Also, atheists know more about religion than religious people. Shocker! (Not.)

Obviously not all conservatives or religious folks are ignorant assholes; some are fairly intelligent. However, there seems to be a growing body of evidence that intelligence is not conducive to religion or conservative values. My theory as to why religious folks are less compassionate is that their god judges, so they think it’s okay for them to judge. As for the intelligence bit, progressives and liberals and atheists all tend to arrive at their conclusions through careful, well-reasoned critical thinking, which is usually easier to do when you’ve got a lot of brain-power. As for knowing more about religion, it makes sense to me because we get a lot of people trying to convert us, so we like to know what we’re up against. The easiest way to do that is to read the holy books and such. Maybe religious folks should give it a try.

The only thing that remains to be seen is if atheists and liberals get big heads with all this evidence that we’re smarter. Of course, we’re more compassionate, so at the very least we won’t hold it against you that you’re inferior.

(I was being sardonic there. Apparently it doesn’t come thru on the interwebs.)

Souls and justice

So being a good atheist, I’m celebrating Easter by writing a paper for class about why atheists are qualified to hold public office. It’s for a literacy class and I’m supposed to demonstrate public literacy by writing about a public debate and I chose the debate over whether or not atheists should hold office. 50% of Americans say no.

Anyway, for my paper I’ve interviewed a few atheists and theists about their opinions on the issue, and one person in particular really made me chuckle a little. He said that atheists are not entitled to belief in justice, because in order to believe in justice on needs to believe in equality, and the only way to believe that people are “created” equal is to believe in a soul. This raises at least on major question: what exactly is a soul?

According to my theist frienemy, a soul is the root of the intellect, emotion, and creativity. This sounds a whole lot like a mind to me, which is one of the things which has always confused me about souls. If one’s soul is simply one’s mind, what do you say about people who suffer a traumatic brain injury and undergo drastic mental or personality changes afterwards? What about folks with schizophrenia or Alzheimer’s? If, however, the soul is not the mind, then what relevance does it have? If we can’t see any evidence of it, how do we know it’s actually always their, or that it’s the same soul we were born (“created”) with? How do we know my soul isn’t currently flying over into my brother’s body on the other side of the room? These are some questions you need to answer if you posit the existence of an immaterial soul.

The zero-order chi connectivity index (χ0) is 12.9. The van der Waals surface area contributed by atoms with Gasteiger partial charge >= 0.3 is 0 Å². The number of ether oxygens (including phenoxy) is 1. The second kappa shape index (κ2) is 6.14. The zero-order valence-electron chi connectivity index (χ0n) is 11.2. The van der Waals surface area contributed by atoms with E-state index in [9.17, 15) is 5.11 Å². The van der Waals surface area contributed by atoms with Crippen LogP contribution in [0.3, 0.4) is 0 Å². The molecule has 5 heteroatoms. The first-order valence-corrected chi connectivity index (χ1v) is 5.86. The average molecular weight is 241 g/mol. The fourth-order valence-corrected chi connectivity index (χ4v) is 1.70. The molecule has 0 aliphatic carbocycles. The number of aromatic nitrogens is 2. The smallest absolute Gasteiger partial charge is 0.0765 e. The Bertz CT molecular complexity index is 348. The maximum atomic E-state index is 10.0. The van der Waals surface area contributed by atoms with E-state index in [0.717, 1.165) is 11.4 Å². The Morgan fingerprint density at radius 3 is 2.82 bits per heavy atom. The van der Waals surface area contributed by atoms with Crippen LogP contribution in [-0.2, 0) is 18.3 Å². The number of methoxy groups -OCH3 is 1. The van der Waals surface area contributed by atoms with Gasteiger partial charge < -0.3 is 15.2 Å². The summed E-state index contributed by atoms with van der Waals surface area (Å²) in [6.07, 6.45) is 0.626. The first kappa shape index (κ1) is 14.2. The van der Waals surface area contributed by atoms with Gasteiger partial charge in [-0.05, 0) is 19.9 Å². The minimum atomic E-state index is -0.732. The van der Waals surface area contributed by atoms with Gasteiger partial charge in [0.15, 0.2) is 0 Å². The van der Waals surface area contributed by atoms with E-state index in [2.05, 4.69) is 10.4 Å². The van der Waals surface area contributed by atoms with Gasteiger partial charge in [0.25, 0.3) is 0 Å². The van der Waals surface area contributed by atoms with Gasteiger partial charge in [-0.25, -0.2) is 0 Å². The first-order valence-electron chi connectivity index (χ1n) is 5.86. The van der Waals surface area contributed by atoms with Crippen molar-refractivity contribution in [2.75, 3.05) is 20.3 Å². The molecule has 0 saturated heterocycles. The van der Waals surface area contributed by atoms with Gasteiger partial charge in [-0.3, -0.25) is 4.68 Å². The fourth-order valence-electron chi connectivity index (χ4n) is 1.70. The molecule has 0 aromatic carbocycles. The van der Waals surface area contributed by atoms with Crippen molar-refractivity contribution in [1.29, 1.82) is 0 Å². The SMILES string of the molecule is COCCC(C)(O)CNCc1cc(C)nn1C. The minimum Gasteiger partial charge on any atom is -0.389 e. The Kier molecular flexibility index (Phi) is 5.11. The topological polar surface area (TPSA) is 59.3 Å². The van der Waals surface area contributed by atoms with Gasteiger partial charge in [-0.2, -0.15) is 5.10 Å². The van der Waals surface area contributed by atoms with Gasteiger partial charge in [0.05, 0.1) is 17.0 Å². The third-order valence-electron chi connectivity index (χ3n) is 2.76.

As for the belief in justice, any good atheist–such as my friend, Tony, whom I interviewed right after this theist–will tell you that what makes people equal is not a soul but our capacity for emotions, empathy, and sensation of pain. Most people are capable of the same basic emotions as everyone else, and everyone has the same basic reactions to some of them: by definition, everyone likes pleasure and no one likes being depressed. Sure, there are rare disorders like anhedonia and congenitive analgesia which prevent people from enjoying (or suffering, in the case of CA) the whole range of human experience, but these folks–particularly folks with anhedonia–are not lesser in any way, because they can still feel other emotions. (Also, anhedonia in particular is usually just a symptom of a larger problem, which can usually be treated, so these people still have the capacity for pleasure.)